Richard Branson: Winning Virgin Territory

If anyone can make a prepaid phone plan seem cool, it's Richard Branson. As part of his assault on the fastest-growing segment of the wireless business, the brash chief executive of Virgin Group Ltd. is employing the same full-frontal sales tactics he brought to music, air travel, and vacation resorts. He's targeting young phone users with features such as piped-in music news from MTV Networks or, for $2.95, an outgoing voice greeting from William Shatner. Afraid your date won't pan out? Virgin offers a bailout option with "rescue ring" -- an "emergency" call you can arrange to receive so you have a reason to bolt.

Branson himself showed up nearly naked in New York's Times Square a year and a half ago to kick off the 50-50 joint phone venture with Sprint PCS Group (PCS ). Since then, Virgin Mobile USA LLC has racked up more than 1 million users. The fast start shows Virgin's distinctive lifestyle pitch has connected with many younger consumers. As the new kid on the block, Virgin is far from the biggest player. AT&T Wireless and Cingular each has a fifth of the market for customers age 17 to 23, compared with Virgin's 5%, estimates consultant Adventis. But Virgin was the first to expressly target this group. And there should be plenty of growth ahead, since American youth lags much of the world in cell-phone use -- in the U.S., only 47% of consumers 12 to 24 have a cell phone, says researcher Mintel International Group Ltd., compared with 80% or more in many European and Asian countries. "They've proved a point: that it's possible to come in with a new brand," says Adam Guy, senior analyst at Yankee Group.

To pry away those younger callers, Virgin is playing on their wariness of complicated plans and hidden fees. It offers the simplest of prepaid deals -- 25 cents per minute for the first 10 minutes each day, then 10 cents after that -- with no contracts and no small print, under the romantic-sounding slogan "Live without a plan." In one Virgin spot running on late-night network TV and such cable outlets as Comedy Central, a young man -- naked except for a packaged Virgin cell phone -- testifies fervently: "You really freed me, Ellen, in my body, my mind, and my soul, and I want to do something for you in return. I want to give you this Virgin mobile phone." The idea, says Howard Handler, Virgin Mobile USA's chief marketing officer, is to make users feel they're part of a community of their peers. "We have to keep them engaged and happy, make them feel that they're living inside that velvet rope," he says.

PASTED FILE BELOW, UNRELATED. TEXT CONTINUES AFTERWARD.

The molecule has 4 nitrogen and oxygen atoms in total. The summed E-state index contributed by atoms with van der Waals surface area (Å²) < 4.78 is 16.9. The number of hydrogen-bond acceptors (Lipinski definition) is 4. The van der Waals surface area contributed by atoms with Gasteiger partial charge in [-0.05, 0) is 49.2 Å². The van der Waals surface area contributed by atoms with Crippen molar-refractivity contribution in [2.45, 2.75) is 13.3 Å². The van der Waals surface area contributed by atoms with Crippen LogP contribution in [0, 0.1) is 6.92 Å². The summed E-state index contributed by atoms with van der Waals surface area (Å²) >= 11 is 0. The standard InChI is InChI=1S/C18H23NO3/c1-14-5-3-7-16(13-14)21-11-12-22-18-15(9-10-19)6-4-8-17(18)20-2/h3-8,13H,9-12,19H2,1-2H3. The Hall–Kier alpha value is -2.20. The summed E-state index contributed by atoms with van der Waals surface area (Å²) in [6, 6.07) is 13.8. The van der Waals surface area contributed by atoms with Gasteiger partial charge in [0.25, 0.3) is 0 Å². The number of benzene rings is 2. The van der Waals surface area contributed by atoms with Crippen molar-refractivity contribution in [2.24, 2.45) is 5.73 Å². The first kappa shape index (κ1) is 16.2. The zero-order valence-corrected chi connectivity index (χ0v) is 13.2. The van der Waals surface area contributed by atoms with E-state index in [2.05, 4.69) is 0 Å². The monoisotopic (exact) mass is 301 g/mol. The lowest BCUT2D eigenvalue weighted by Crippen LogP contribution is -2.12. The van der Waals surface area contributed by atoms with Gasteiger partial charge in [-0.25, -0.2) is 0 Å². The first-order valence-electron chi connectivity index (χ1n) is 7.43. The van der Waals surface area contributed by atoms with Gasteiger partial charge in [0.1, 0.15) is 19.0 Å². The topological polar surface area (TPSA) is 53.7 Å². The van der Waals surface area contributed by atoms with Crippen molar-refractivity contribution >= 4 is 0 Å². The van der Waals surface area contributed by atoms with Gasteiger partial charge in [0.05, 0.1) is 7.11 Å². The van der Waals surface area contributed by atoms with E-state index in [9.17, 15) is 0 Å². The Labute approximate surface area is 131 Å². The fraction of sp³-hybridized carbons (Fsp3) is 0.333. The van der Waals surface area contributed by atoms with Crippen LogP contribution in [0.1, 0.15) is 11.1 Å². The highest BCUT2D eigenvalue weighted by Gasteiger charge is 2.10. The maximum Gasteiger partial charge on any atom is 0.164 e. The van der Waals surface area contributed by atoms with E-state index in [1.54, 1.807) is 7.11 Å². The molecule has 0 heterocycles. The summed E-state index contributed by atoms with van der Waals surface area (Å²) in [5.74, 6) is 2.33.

Virgin Mobile USA is guarded with its data, but Yankee Group's Guy figures it gets a respectable $40 per month from each user and has kept customer acquisition costs low. Funded with $160 million from Branson, Virgin Mobile says it is self-sustaining now and should be in the black by early 2004. Until recently, Virgin had to contend only with sporadic efforts from first-tier carriers such as AT&T Wireless (AWE ) and T-Mobile (DT ). But that's changing. Nextel Communications Inc., after grabbing 250,000 users with a tie-in to skateboard and surfing events, is rolling out a youth brand, Boost Mobile. Like Virgin, says Tom Hebert, business team leader for wireless at retailer Best Buy Co. (BBY ), "Boost has reached an untapped market that had very few options."

Of course, there's nothing to stop other carriers from launching their own full-fledged youth brands. Thanks to Virgin's early success, several are said to be hearing pitches from brand powerhouses such as Walt Disney (DIS ) and Nike (TWX ). Those companies have far bigger budgets and could use wireless as a loss leader to flog other products. That would cut the floor out from under prepaid pricing. Just because Virgin has carved out a new niche doesn't mean it will be alone for long.

By Gerry Khermouch in New York, with Catherine Yang in Washington

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